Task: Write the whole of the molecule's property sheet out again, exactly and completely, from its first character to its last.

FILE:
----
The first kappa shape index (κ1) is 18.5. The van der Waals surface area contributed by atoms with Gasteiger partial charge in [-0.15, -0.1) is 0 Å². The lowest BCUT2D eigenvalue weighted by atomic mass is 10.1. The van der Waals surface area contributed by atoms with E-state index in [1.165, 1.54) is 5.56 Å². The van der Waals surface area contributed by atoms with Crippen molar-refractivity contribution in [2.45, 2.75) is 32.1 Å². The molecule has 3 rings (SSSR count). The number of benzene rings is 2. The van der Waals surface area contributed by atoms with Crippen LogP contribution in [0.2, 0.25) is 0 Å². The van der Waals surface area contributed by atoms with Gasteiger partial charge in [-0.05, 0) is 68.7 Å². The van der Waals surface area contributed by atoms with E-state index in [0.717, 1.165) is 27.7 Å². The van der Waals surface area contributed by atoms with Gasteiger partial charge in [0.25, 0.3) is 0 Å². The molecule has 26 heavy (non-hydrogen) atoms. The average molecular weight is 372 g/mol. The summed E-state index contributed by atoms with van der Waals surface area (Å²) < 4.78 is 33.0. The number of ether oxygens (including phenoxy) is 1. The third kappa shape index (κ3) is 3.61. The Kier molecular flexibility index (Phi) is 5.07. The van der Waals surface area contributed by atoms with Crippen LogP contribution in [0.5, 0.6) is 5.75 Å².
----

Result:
The first kappa shape index (κ1) is 18.5. The van der Waals surface area contributed by atoms with Gasteiger partial charge in [-0.15, -0.1) is 0 Å². The lowest BCUT2D eigenvalue weighted by atomic mass is 10.1. The van der Waals surface area contributed by atoms with E-state index in [1.165, 1.54) is 5.56 Å². The van der Waals surface area contributed by atoms with Crippen molar-refractivity contribution in [2.45, 2.75) is 32.1 Å². The molecule has 3 rings (SSSR count). The number of benzene rings is 2. The van der Waals surface area contributed by atoms with Crippen LogP contribution in [0.2, 0.25) is 0 Å². The van der Waals surface area contributed by atoms with Gasteiger partial charge in [-0.05, 0) is 68.7 Å². The van der Waals surface area contributed by atoms with E-state index in [0.717, 1.165) is 27.7 Å². The van der Waals surface area contributed by atoms with Gasteiger partial charge in [0.25, 0.3) is 0 Å². The molecule has 26 heavy (non-hydrogen) atoms. The average molecular weight is 372 g/mol. The summed E-state index contributed by atoms with van der Waals surface area (Å²) < 4.78 is 33.0. The number of ether oxygens (including phenoxy) is 1. The third kappa shape index (κ3) is 3.61. The Kier molecular flexibility index (Phi) is 5.07. The van der Waals surface area contributed by atoms with Crippen LogP contribution in [0.5, 0.6) is 5.75 Å².